Bombshell: High and rising price for carbon pollution emerges as credible deficit reduction strategy
The Peter G. Peterson Foundation funded six groups from across the political spectrum to put forward plans addressing our nation’s fiscal challenges. All the plans are here. The Center for American Progress (CAP) plan, “Budgeting for Growth and Prosperity” [PDF], brings the deficit below 2 percent of GDP within six years and fully balances by 2030.
The CAP budget does so while boosting clean energy research and deployment funding roughly $10 billion a year — and instituting a high and rising CO2 price. The plan achieves the CO2 reduction targets from the 2009 House climate and clean energy jobs bill (Waxman-Markey): A 42 percent cut (from 2005 levels) by 2030, and a 83 percent cut by 2050.
The CAP plan does not specify whether the carbon price would be instituted as a tax or some sort of trading mechanism. Lower income groups are protected from the impact of higher energy prices through rebates and tax reform. The plan creates a single 15 percent tax bracket for 80 percent of Americans. Some of the additional clean energy funding can also go towards efficiency measures that will help lower people’s bills.
The CAP strategy probably isn’t a big surprise to Climate Progress readers. But what is remarkable is that the American Enterprise Institute (AEI) takes a strikingly similar approach on the revenue side — a high and rising CO2 price! As AEI’s plan, “A Balanced Plan for Fiscal Stability and Economic Growth,” [PDF] explains:
Replace energy subsidies, credits, and regulations with carbon tax
Subsidies for ethanol and other alternative fuels would be abolished (basic research on renewable energy would be funded on the same stringent terms as other basic research). As discussed above, business and household energy tax credits would be abolished. Regulations designed to lower greenhouse gas emissions would be repealed.
Instead, a tax on greenhouse-gas emissions (“carbon tax”) would be imposed. The tax would be similar to Revenue Option 35 in the Congressional Budget Office’s March 2011 Budget Options book, but would be implemented as a tax rather than as a cap‐and‐trade program. The tax would take effect in 2013 and be phased in at a uniform pace over five years, so that the 2017 tax equaled the level prescribed for that year in the CBO option, slightly more than $26 per metric ton of CO2equivalent. As prescribed in the CBO option, the tax would thereafter increase at a 5.6 percent annual rate through 2050.
This is actually higher than the CAP price, which is $22 a ton of CO2 in 2017 [$81/ton of carbon], and which rises a bit slower, but still triples in a quarter century.
For the record, if the country did institute such a high and rising price for greenhouse gases as AEI proposes, I would support phasing out energy subsidies by, say, 2020 — as long as that meant ending all energy subsidies, including those for fossil fuels and nuclear power. Once the market saw that the country was seriously implementing a significant price for greenhouse gases and committed to a steady and predictable rise, private sector investment in low carbon energy would soar at every phase — from R&D to deployment.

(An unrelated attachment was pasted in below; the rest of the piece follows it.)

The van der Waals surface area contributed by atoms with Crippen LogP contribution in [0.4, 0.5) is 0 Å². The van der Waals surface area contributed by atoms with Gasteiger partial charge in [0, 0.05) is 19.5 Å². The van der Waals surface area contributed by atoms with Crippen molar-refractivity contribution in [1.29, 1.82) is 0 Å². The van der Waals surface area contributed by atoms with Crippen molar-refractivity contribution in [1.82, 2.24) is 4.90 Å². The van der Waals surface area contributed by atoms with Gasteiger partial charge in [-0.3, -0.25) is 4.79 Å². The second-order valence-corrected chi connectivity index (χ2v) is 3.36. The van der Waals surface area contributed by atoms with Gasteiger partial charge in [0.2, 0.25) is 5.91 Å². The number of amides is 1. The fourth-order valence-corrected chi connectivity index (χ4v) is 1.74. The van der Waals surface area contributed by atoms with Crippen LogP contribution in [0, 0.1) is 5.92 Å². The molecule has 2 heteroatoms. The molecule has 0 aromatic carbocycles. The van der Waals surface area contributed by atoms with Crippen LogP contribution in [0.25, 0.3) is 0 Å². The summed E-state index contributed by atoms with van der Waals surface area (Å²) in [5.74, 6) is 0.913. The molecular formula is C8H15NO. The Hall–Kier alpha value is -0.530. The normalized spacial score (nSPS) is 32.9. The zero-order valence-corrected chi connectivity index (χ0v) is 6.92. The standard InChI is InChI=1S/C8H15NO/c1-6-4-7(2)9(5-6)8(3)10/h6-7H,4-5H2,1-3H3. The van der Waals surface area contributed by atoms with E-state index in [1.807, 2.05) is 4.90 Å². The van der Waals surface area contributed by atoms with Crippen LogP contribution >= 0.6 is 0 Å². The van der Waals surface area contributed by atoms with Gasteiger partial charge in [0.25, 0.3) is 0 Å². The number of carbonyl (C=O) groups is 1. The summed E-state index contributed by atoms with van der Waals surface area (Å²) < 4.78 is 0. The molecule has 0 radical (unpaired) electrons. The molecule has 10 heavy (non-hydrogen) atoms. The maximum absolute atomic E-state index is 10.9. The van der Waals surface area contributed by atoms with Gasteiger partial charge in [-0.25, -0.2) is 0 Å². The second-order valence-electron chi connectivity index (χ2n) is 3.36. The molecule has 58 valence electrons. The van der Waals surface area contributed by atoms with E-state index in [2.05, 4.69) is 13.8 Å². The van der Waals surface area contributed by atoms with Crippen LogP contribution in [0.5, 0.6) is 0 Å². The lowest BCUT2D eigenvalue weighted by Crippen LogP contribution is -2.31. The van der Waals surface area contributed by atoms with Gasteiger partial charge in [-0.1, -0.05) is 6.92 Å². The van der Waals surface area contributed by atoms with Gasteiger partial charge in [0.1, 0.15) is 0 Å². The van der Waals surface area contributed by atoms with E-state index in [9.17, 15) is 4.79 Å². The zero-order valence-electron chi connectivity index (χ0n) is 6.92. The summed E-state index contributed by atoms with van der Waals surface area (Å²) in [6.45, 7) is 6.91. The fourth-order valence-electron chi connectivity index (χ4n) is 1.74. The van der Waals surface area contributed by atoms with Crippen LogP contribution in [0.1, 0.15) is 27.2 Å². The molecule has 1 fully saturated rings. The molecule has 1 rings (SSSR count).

The Economic Policy Institute budget blueprint [PDF] takes a similar approach to CAP, using carbon pricing to meet the Waxman-Markey targets with “half of the revenue from proposed carbon pricing earmarked for energy rebates and tax credits for low-and moderate-income populations” to “fully offset the higher cost of energy for the lowest 60 percent of earners.” The Roosevelt Institute Campus Network strategy uses the same escalating carbon tax as AEI in their plan.
The Bipartisan Policy Center does not have a new plan. They used their November plan, which comes close to endorsing a high and rising carbon tax. It uses a Debt Reduction Sales Tax (DRST) otherwise known as a sales tax. The “Task Force considered alternative sources of revenue that could be phased-in to help reduce the DRST … Of the alternatives considered, a tax on carbon dioxide (CO2) emissions from fossil-fuel combustion received the greatest — though not unanimous — support. The specific option that the Task Force examined would have introduced a tax of $23 per ton of CO2 emissions in 2018, increasing at 5.8 percent annually.” Ultimately, they did not endorse a carbon tax in November.
Only the Heritage Foundation plan makes no mention of carbon pricing.
All in all, this strikes me as a big deal. Just a few months ago, the political acceptability of any carbon pricing was viewed as virtually nonexistent, a “third rail” for the foreseeable future. Now you have major policy groups from across the political spectrum seriously entertaining not just any carbon pricing, but a high and rising price sufficient to substantially reduce U.S. emissions and put us on the path needed to meet our obligation as part of an overall global deal aimed at 450 parts per million or stabilization near 3.6 degrees F.
Yes, we are still a long, long way from this translating into actual policy. And yes, it may be that congressional Republicans are so committed to their self-destructive ideology that they will reject any revenue increase, which effectively would kill the possibility of any budget deal. That would be as self-destructive to the economy as their science denial is to the possibility of maintaining a livable climate.
The bottom line: It may well be that the most viable way to deal with the revenue side of our budget problem is by simultaneously dealing with our climate problem.
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